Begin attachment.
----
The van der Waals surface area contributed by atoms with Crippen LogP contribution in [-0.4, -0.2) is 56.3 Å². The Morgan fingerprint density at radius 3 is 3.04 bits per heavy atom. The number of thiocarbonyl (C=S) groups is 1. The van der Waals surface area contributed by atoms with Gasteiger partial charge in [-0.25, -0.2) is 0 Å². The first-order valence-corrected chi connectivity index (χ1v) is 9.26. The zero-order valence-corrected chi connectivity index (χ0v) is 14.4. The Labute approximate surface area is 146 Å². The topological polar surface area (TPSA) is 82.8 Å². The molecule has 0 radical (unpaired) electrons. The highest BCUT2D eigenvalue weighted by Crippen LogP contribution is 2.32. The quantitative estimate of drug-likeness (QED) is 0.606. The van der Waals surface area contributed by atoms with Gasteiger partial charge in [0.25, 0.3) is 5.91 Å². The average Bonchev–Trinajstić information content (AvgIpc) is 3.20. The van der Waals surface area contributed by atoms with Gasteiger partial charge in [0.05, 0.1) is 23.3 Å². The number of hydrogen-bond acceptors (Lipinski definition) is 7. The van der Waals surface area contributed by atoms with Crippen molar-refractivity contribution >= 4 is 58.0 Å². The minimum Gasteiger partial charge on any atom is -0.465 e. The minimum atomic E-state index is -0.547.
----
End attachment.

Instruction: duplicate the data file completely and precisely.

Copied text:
The van der Waals surface area contributed by atoms with Crippen LogP contribution in [-0.4, -0.2) is 56.3 Å². The Morgan fingerprint density at radius 3 is 3.04 bits per heavy atom. The number of thiocarbonyl (C=S) groups is 1. The van der Waals surface area contributed by atoms with Gasteiger partial charge in [-0.25, -0.2) is 0 Å². The first-order valence-corrected chi connectivity index (χ1v) is 9.26. The zero-order valence-corrected chi connectivity index (χ0v) is 14.4. The Labute approximate surface area is 146 Å². The topological polar surface area (TPSA) is 82.8 Å². The molecule has 0 radical (unpaired) electrons. The highest BCUT2D eigenvalue weighted by Crippen LogP contribution is 2.32. The quantitative estimate of drug-likeness (QED) is 0.606. The van der Waals surface area contributed by atoms with Gasteiger partial charge in [0.25, 0.3) is 5.91 Å². The average Bonchev–Trinajstić information content (AvgIpc) is 3.20. The van der Waals surface area contributed by atoms with Gasteiger partial charge in [0.05, 0.1) is 23.3 Å². The number of hydrogen-bond acceptors (Lipinski definition) is 7. The van der Waals surface area contributed by atoms with Crippen molar-refractivity contribution >= 4 is 58.0 Å². The minimum Gasteiger partial charge on any atom is -0.465 e. The minimum atomic E-state index is -0.547.